Self-Love The Mind The Body Spirit Self-Compassion Barriers Bridges Self-Love Practice & Exercises Self-Love Resources

Helpful Printouts

Exercises / Practices

Fill them out for self-insight when needed.

Hearing Your Inner Critic

Fearlessly acknowledge your Inner Critic, taking a step toward Self-Compassion.

Track Your Harmony

Get in touch with your bodily sensations, both positive and negative.

Helpful Reference

Hang them on your fridge or keep them nearby to re-visit as you learn.

Freedom of Mind Slogans

These slogans from Al-Anon are helpful for anyone, no matter where you are.

List of Sensation Words

Get to know these words, and get to know your feelings.

Helpful Exercises from the Web

Loving Kindness meditation by Jack Kornfield

A simple, 12-minute audio meditation to shift your perspective to compassion and joy.

Self-Compassion Exercises from Dr. Kristin Neff

Dr. Neff’s full list of Self-Compassion Exercises.

Meditations and Practices by Chris Germer

A fantastic collection of audio and written meditations and practices.

We also recommend checking out Radical Acceptance by Tara Brach, PhD. It’s full of exercises and prompts encouraging you to dive in and write through your process of growing in Self-Love.

And we have a substantial list of books recommended on the resources page for this section.

A Few More from the Self-Love Section

Practice: Craft Your Personal Mantra

See what it’s like to consider making up your own affirmation/mantra/slogan.

Two simple “rules” for you to consider while coming up with your own:

  1. Let it be true
  2. Let it be simple 

Once you have consciously constructed the self serving and loving thought, practice repeating it in your mind a few times now, and throughout the rest of the day.  Allow yourself to continue repeating it. Notice what happens in regard to your self-perception and therefore the world around you.

Having these mantras on-hand can be useful in the critical moments following limiting narratives.

In the 3-5 seconds we’re usually inhabiting, we can use this positive habit to transform self-destruction into self-love.

Loving yourself begins within your mind, and affirmations/mantras/slogans can be an anchor to redirect your inner-critic. (More about the inner critic within the barriers page.)

Practice: Accept in the Moment

As you find yourself moving through your day, take a moment to pause every once in a while and ask yourself “in this moment, do I accept myself just as I am?”  Without adding a qualifying judgment onto the process of questioning, simply become aware of how you are relating to your emotions, thoughts, and behaviors. Get honest about what stories, what categories, and what judgments you are holding in your mind about what you are experiencing. From here, you have a choice to soften, bring in loving kindness, and compassion for yourself. You may also benefit from employing the practice of mindfulness.

While loving yourself in moments of self-judgment may feel foreign, start by simply noticing what the thoughts you are having about yourself/your present moment experience are.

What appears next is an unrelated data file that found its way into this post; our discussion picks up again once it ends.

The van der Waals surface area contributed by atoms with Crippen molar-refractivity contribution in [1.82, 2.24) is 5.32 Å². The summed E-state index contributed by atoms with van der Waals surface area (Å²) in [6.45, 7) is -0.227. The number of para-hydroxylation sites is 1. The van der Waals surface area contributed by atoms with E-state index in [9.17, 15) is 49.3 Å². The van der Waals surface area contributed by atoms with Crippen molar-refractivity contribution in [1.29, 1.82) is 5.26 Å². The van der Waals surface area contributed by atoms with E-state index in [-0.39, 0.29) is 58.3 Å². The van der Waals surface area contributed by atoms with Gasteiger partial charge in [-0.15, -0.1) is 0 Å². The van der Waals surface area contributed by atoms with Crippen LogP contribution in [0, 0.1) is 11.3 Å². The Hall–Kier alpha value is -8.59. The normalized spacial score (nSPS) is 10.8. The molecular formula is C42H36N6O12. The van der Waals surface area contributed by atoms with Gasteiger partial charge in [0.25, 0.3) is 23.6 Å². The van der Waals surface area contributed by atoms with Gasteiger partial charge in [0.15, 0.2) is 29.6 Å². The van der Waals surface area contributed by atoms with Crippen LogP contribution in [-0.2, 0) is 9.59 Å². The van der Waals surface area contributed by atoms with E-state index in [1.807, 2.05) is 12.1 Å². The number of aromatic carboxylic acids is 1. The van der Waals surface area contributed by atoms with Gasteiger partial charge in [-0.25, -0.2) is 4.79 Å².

Practice: Witness Consciousness

Sit in a comfortable position.Start to notice yourself simply sitting and being breathed.Employ your imagination and visualize an owl sitting in a tall tree above you.This bird can see you, and there is a lot of physical space between the bird and yourself.Now imagine that Owl as your Witness Consciousness.It looks out for you, taking note of what you’re thinking and how you’re talking to yourself.It is neutral and honest.It sees.You can begin to nurture your relationship with this part of yourself throughout your day.You can begin to witness yourself in your thoughts with perspective, opposed to being under and inside of them constantly.

To take the practice a step further, you may find The Work of Byron Katie to be helpful in discerning what thoughts are true, serving, and worth continuing to carve out pathways for.

Exercise: Self-Reflection

Take a moment to ask yourself the following questions presented by Tara Brach, PhD, in her book Radical Acceptance. Write down your answers, and hold on to them. You may want to revisit these questions after reading through the whole Self-Love section.

How do I view the state of my mind?

  • Do I judge myself for not being intelligent enough? Humorous? Interesting?
  • Am I critical of myself for having obsessive thoughts? For having a repetitive, boring, mind?
  • Am I ashamed of myself for having bad thoughts- mean, judgmental, or lusty thoughts?
  • Do I consider myself a bad meditater because my mind is so busy?

What do I think about my emotions?

  • Do I accept my emotions and moods as they are?
  • Is it okay for me to cry? To feel insecure and vulnerable?
  • Do I condemn myself for getting depressed?
  • Am I ashamed of feeling jealous?
  • Am I critical of myself for being impatient? Irritable? Intolerant?

What are my opinions of my behaviors?

  • Do I hate myself when I act in a self-centered or hurtful way?
  • Do I feel disgusted with myself when I eat compulsively?
  • Do I punish myself internally when I smoke cigarettes or drink too much alcohol?
  • Do I feel that I am always falling short in how I relate to my family and friends?
  • Do I feel something is wrong with me because I am not capable of intimacy?
  • Am I down on myself for not accomplishing enough- for not standing out or being special in my work?”
  • Am I ashamed of my outbursts of anger?

As you can see, there are a lot of nuances to what you literally “think” about yourself, within the framework of the ‘self’ being broken down as your thoughts, feelings, and behaviors.

Self-Love The Mind The Body Spirit Self-Compassion Barriers Bridges Self-Love Practice & Exercises Self-Love Resources